Japan pledges to fund Fukushima recovery
The Japanese government, for the first time, is taking direct responsibility for the world's worst atomic disaster in a quarter of a century.
Japan on Tuesday outlined plans to spend around 47-billion yen, or roughly 470 million U.S. dollars to stop the toxic water crisis at the nation's crippled Fukushima nuclear plant.
The government plans to fund two projects -- building a frozen wall around the plant and upgrading water treatment units -- through the end of next year.
Some of the money could come from budget reserves, which would allow the government to funnel money to the projects at an earlier date, important since the crisis seems to worsen by the day.
"For the time being, the contaminated water issue is extremely urgent and as such we will look at using budget reserves. While the particulars are still not decided, up to 211 million dollars could be used from budget reserves at any time."
The Fukushima nuclear plant has been leaking hundreds of tons of toxic water into the sea since a 2011 earthquake and tsunami devastated the region.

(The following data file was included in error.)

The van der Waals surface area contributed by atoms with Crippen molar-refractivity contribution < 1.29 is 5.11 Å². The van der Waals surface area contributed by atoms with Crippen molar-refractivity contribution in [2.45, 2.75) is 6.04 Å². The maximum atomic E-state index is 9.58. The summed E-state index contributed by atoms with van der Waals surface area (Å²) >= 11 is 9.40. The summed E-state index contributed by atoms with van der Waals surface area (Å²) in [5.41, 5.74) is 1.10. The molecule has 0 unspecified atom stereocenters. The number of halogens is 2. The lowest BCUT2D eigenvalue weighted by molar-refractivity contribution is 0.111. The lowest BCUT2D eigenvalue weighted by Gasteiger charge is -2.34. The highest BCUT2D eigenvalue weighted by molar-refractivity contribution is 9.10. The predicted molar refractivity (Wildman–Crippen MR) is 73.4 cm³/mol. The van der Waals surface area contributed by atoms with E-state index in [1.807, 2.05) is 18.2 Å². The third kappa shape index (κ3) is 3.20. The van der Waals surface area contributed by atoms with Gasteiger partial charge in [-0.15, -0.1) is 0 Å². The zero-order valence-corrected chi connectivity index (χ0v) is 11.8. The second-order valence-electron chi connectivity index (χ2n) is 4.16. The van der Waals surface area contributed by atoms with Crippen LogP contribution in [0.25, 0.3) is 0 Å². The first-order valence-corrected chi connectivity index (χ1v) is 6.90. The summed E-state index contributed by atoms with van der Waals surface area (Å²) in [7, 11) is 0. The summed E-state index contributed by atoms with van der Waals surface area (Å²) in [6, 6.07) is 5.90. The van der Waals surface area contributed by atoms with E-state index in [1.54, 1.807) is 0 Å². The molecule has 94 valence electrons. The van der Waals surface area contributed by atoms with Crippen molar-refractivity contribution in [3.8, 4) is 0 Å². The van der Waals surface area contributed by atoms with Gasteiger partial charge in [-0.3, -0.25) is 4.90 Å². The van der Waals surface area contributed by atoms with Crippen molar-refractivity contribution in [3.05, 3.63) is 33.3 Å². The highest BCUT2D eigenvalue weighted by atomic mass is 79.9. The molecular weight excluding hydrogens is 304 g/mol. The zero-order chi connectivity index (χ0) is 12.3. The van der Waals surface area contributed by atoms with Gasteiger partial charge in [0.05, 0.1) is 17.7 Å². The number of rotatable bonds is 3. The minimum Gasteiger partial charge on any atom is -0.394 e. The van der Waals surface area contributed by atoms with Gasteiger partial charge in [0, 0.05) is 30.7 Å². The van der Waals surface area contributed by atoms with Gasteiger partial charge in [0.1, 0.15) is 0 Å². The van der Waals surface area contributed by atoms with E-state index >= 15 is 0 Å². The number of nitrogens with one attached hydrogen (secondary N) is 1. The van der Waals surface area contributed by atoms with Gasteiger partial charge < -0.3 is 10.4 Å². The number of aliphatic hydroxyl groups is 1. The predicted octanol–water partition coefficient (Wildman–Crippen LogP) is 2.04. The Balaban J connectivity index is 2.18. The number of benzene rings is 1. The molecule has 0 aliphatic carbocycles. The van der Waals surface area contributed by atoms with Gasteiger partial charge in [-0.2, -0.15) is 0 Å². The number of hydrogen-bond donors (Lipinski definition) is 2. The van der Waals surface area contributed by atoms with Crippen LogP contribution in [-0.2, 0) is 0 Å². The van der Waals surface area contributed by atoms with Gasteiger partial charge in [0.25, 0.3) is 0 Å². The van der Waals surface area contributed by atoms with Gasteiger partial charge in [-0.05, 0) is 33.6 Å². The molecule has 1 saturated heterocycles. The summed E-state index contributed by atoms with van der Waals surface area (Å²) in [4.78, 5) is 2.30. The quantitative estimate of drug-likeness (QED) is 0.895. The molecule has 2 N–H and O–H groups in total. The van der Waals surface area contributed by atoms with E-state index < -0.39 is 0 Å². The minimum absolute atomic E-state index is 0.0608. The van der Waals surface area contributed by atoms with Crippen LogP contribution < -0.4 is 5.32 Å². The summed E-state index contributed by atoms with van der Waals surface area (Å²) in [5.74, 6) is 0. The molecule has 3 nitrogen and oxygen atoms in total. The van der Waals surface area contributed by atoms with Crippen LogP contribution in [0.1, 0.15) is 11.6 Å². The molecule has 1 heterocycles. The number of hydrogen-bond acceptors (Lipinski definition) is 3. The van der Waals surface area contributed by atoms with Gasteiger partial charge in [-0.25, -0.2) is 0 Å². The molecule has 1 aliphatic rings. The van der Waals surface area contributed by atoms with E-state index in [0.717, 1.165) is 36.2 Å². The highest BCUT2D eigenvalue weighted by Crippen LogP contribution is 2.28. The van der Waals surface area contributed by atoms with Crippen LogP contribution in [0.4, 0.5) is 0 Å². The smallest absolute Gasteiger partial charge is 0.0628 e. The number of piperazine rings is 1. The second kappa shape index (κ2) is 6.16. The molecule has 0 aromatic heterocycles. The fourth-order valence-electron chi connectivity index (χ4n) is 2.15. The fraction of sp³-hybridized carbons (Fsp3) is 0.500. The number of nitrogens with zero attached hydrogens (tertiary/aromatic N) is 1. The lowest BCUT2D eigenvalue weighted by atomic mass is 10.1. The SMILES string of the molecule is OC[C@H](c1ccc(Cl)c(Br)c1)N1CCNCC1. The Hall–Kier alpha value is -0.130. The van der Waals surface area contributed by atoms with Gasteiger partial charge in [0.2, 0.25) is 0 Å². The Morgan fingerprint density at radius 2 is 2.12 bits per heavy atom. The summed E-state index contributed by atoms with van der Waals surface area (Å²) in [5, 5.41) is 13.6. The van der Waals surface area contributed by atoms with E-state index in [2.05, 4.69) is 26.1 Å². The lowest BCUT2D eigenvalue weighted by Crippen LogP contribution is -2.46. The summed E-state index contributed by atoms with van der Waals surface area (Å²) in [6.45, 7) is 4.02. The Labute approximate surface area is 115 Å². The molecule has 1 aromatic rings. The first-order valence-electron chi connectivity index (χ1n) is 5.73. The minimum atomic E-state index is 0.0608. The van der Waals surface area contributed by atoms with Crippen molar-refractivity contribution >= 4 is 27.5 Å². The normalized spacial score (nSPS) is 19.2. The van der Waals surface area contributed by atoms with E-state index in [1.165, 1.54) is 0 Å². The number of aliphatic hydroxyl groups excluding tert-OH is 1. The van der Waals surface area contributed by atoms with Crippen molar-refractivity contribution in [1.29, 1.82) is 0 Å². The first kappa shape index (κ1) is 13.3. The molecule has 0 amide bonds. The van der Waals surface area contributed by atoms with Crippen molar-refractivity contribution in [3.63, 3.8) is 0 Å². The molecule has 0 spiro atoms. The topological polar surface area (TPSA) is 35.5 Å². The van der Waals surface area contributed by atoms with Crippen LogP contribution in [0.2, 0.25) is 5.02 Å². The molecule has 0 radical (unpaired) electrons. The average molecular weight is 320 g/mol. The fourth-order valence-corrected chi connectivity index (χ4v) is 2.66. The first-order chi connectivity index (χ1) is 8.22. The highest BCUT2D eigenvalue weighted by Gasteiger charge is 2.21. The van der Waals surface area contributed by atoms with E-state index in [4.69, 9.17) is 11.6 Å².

Tokyo Electric Power Company has been unable to stop the crisis.
While Japan is stepping up its intervention in the disaster, the move is also being perceived as a public relations manuever, as it comes just days before the International Olympic Committee is scheulded to vote on which city will host the 2020 Olympics.
Hwang Ji-hye, Arirang News.
We're getting reports now that the plant operator TEPCO has detected up to 2,200 millisieverts of radiation nearby one of the leaking tanks at the plant.
That's the highest measurement since early July and could be fatal if a person is exposed to the amount of radiation for three hours.
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